Just for argument's sake, they could have simply left that cap space open, talked with Cousins, seen what, if anything, was there, and even if KCP and Stephenson were off the market by the time they got back around to them, there would have still been plenty of guys available -- guys better suited to play alongside LeBron, if we're being honest -- to sign. Even if they had to take minimum guys as a last resort for the chance to let better options (like Cousins) develop, its not like KCP and Stephenson make the Lakers anything close to a contender this year. 

Seth Curry was out there. Jamal Crawford was, and still is, out there (at this rate, he'll probably find his way to the Warriors, too). Carmelo Anthony could well get bought out by OKC and would then be an option to fill a roster spot on a minimum deal for the Lakers. The point is: there were options. Good ones. Hell, J.J. Redick agreed to sign back on with the Sixers for basically the same money as the Lakers gave Caldwell-Pope. 

And don't get me started on Rondo, whom the Lakers are reportedly considering starting at point guard over Lonzo Ball. Terrific. You draft a guy No. 2 overall, then the very next year you demote him behind a guy who can't shoot a lick so you can then play that guy alongside LeBron James, who thrives when surrounded by shooters, of which the Lakers have none. I can't even make that make sense when I write it.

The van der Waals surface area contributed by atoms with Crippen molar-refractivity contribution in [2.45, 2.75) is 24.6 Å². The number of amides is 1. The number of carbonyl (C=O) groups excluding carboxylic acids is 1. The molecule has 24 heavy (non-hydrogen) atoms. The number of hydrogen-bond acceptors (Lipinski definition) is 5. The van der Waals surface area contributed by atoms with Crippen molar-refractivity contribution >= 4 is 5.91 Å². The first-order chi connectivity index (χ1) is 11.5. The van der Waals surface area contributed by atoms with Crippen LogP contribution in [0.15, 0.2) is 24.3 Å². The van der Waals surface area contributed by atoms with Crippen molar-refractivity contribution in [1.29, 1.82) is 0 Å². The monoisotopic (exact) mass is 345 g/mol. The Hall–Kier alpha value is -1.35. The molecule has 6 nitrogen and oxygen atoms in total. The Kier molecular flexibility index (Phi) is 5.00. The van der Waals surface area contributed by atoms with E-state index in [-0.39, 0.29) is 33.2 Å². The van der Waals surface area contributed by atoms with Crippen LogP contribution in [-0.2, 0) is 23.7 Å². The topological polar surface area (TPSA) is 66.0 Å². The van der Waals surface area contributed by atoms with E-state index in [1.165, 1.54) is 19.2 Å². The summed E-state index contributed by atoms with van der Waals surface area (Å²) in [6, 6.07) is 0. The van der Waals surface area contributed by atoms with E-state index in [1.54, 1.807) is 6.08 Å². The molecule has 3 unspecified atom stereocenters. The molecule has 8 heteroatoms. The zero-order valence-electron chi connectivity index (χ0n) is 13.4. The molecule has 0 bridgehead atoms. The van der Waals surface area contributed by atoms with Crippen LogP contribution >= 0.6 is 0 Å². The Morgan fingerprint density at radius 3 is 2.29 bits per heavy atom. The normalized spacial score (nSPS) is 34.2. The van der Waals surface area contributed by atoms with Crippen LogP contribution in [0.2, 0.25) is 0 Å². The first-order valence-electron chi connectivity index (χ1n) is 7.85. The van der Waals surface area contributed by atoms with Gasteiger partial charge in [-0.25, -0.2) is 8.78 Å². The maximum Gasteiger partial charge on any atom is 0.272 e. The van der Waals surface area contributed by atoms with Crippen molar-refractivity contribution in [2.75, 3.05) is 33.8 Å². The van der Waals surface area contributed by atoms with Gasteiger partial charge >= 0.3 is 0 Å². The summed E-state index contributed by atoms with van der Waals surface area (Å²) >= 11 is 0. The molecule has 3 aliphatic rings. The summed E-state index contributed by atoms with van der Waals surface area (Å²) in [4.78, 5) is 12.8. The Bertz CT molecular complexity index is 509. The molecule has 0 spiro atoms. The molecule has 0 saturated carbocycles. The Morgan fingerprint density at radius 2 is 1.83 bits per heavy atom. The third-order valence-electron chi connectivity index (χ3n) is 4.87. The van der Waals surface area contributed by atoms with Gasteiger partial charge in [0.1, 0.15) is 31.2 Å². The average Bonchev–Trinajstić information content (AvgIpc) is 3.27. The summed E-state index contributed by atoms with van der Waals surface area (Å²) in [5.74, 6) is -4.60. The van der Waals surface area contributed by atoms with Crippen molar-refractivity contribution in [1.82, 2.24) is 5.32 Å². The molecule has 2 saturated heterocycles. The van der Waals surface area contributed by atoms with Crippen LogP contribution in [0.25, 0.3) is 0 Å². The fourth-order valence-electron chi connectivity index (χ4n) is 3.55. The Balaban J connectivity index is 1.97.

Meanwhile, the Warriors get DeMarcus freaking Cousins for less than $1 million more than the Lakers paid the 29-percent 3-point-shooting Lance freaking Stephenson. Hilarious. 

Elsewhere, Chris Paul demands full max money in Houston -- which, at least in part, prevents the Rockets from being able to re-sign Trevor Ariza -- while Durant takes a few million less in Golden State ... and what do you know ... here comes another superstar talent to join the Bay Area party with the reserve cash. If the Warriors are ruining the NBA, their main competitors aren't exactly making it tough on them. 

In the end, the real winner here is Cousins, who can take his time getting back to full strength on a team that doesn't need him in any way. Seriously, they don't need him. Potentially one of the best players in the league is a luxury. And a very cheap one. If he makes it back to something near full strength, the Warriors are going to be the greatest basketball team ever assembled, bar none. Discussion over. 

Imagine trying to keep your eye on the two greatest shooters in NBA history in Stephen Curry and Klay Thompson, quite possibly the greatest pure scorer in history in Durant, and even if you somehow manage to stop those three (which you won't), you now have to deal with a seven-footer who averaged 25 points and 13 boards last year. Then, even if you shut all four of those guys down, you have a borderline Hall of Famer in Andre Iguodala COMING OFF THE BENCH. Then, on the less than 1 percent chance all those guys are having an off night on the same night, the Warriors, behind one of the 10 best defenders ever in Draymond Green, have the best defense in the league, too. It's a joke. 

All of this is going to let Cousins do nothing but shine if his Achilles is up to it. The guy is used to defenses swarming him. He won't believe the one-on-one matchups he'll get with defenses terrified of leaving those shooters open. He'll learn to play a more modern style with all the Warriors' ball and player movement, and he'll remind people that he's a good passer when given the opportunity. He'll probably win a championship for his trouble. And then he hits the open market in 2019 as an unrestricted free agent having proved to the league, in the most player-friendly environment imaginable, that he's sill a force. Then he gets paid. It's brilliant. 

"This is my ace of spades," Cousins told ESPN on Monday. "This is my chess move."

Apparently, the rest of the NBA had better stop playing checkers.